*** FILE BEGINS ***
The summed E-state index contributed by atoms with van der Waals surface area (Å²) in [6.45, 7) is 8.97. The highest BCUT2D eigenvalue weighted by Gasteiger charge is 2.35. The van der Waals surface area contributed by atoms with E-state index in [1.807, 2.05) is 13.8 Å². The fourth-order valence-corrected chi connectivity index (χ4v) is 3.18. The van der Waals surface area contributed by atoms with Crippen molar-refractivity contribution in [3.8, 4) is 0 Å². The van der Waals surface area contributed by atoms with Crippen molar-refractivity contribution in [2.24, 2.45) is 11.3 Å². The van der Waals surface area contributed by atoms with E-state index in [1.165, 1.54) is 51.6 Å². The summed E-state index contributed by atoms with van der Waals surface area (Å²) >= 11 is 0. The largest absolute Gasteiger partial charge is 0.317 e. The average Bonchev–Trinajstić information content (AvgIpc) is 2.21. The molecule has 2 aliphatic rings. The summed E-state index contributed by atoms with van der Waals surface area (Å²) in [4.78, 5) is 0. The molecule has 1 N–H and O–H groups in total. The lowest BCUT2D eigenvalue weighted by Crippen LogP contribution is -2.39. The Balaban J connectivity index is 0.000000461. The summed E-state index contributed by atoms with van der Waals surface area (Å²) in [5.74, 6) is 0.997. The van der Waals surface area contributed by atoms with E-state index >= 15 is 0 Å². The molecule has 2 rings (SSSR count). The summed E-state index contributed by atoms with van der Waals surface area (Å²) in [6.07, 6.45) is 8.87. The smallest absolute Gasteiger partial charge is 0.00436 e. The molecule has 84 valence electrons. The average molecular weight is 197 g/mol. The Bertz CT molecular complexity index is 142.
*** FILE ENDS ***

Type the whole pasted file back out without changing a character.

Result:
The summed E-state index contributed by atoms with van der Waals surface area (Å²) in [6.45, 7) is 8.97. The highest BCUT2D eigenvalue weighted by Gasteiger charge is 2.35. The van der Waals surface area contributed by atoms with E-state index in [1.807, 2.05) is 13.8 Å². The fourth-order valence-corrected chi connectivity index (χ4v) is 3.18. The van der Waals surface area contributed by atoms with Crippen molar-refractivity contribution in [3.8, 4) is 0 Å². The van der Waals surface area contributed by atoms with Crippen molar-refractivity contribution in [2.24, 2.45) is 11.3 Å². The van der Waals surface area contributed by atoms with E-state index in [1.165, 1.54) is 51.6 Å². The summed E-state index contributed by atoms with van der Waals surface area (Å²) >= 11 is 0. The largest absolute Gasteiger partial charge is 0.317 e. The average Bonchev–Trinajstić information content (AvgIpc) is 2.21. The molecule has 2 aliphatic rings. The summed E-state index contributed by atoms with van der Waals surface area (Å²) in [4.78, 5) is 0. The molecule has 1 N–H and O–H groups in total. The lowest BCUT2D eigenvalue weighted by Crippen LogP contribution is -2.39. The Balaban J connectivity index is 0.000000461. The summed E-state index contributed by atoms with van der Waals surface area (Å²) in [5.74, 6) is 0.997. The van der Waals surface area contributed by atoms with E-state index >= 15 is 0 Å². The molecule has 2 rings (SSSR count). The summed E-state index contributed by atoms with van der Waals surface area (Å²) in [6.07, 6.45) is 8.87. The smallest absolute Gasteiger partial charge is 0.00436 e. The molecule has 84 valence electrons. The average molecular weight is 197 g/mol. The Bertz CT molecular complexity index is 142.